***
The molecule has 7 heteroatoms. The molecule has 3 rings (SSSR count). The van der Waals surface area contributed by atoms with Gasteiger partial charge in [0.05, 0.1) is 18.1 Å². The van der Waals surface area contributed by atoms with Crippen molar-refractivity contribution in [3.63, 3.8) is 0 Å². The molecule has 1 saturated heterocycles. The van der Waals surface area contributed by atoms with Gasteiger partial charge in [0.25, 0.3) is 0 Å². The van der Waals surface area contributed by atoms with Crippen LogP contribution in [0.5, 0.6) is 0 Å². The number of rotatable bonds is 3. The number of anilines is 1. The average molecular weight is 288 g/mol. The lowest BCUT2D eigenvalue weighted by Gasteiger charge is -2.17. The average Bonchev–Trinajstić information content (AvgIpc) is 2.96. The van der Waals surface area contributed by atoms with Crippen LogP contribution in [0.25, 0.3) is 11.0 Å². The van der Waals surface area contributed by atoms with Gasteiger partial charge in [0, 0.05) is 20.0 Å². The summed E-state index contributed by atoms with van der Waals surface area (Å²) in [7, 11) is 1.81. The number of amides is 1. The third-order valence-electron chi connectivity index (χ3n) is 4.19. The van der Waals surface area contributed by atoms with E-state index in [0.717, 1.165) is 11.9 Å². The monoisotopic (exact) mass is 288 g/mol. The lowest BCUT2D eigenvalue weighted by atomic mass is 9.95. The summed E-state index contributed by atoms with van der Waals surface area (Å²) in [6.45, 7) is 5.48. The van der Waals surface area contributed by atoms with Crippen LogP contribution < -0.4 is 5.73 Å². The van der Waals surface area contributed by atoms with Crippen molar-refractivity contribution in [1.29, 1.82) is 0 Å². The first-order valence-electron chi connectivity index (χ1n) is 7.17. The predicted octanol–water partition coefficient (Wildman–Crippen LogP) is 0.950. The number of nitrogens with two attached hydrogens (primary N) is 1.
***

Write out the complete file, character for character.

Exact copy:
The molecule has 7 heteroatoms. The molecule has 3 rings (SSSR count). The van der Waals surface area contributed by atoms with Gasteiger partial charge in [0.05, 0.1) is 18.1 Å². The van der Waals surface area contributed by atoms with Crippen molar-refractivity contribution in [3.63, 3.8) is 0 Å². The molecule has 1 saturated heterocycles. The van der Waals surface area contributed by atoms with Gasteiger partial charge in [0.25, 0.3) is 0 Å². The van der Waals surface area contributed by atoms with Crippen LogP contribution in [0.5, 0.6) is 0 Å². The number of rotatable bonds is 3. The number of anilines is 1. The average molecular weight is 288 g/mol. The lowest BCUT2D eigenvalue weighted by Gasteiger charge is -2.17. The average Bonchev–Trinajstić information content (AvgIpc) is 2.96. The van der Waals surface area contributed by atoms with Crippen LogP contribution in [0.25, 0.3) is 11.0 Å². The van der Waals surface area contributed by atoms with Gasteiger partial charge in [0, 0.05) is 20.0 Å². The summed E-state index contributed by atoms with van der Waals surface area (Å²) in [7, 11) is 1.81. The number of amides is 1. The third-order valence-electron chi connectivity index (χ3n) is 4.19. The van der Waals surface area contributed by atoms with E-state index in [0.717, 1.165) is 11.9 Å². The monoisotopic (exact) mass is 288 g/mol. The lowest BCUT2D eigenvalue weighted by atomic mass is 9.95. The summed E-state index contributed by atoms with van der Waals surface area (Å²) in [6.45, 7) is 5.48. The van der Waals surface area contributed by atoms with Crippen LogP contribution < -0.4 is 5.73 Å². The van der Waals surface area contributed by atoms with Crippen molar-refractivity contribution in [1.29, 1.82) is 0 Å². The first-order valence-electron chi connectivity index (χ1n) is 7.17. The predicted octanol–water partition coefficient (Wildman–Crippen LogP) is 0.950. The number of nitrogens with two attached hydrogens (primary N) is 1.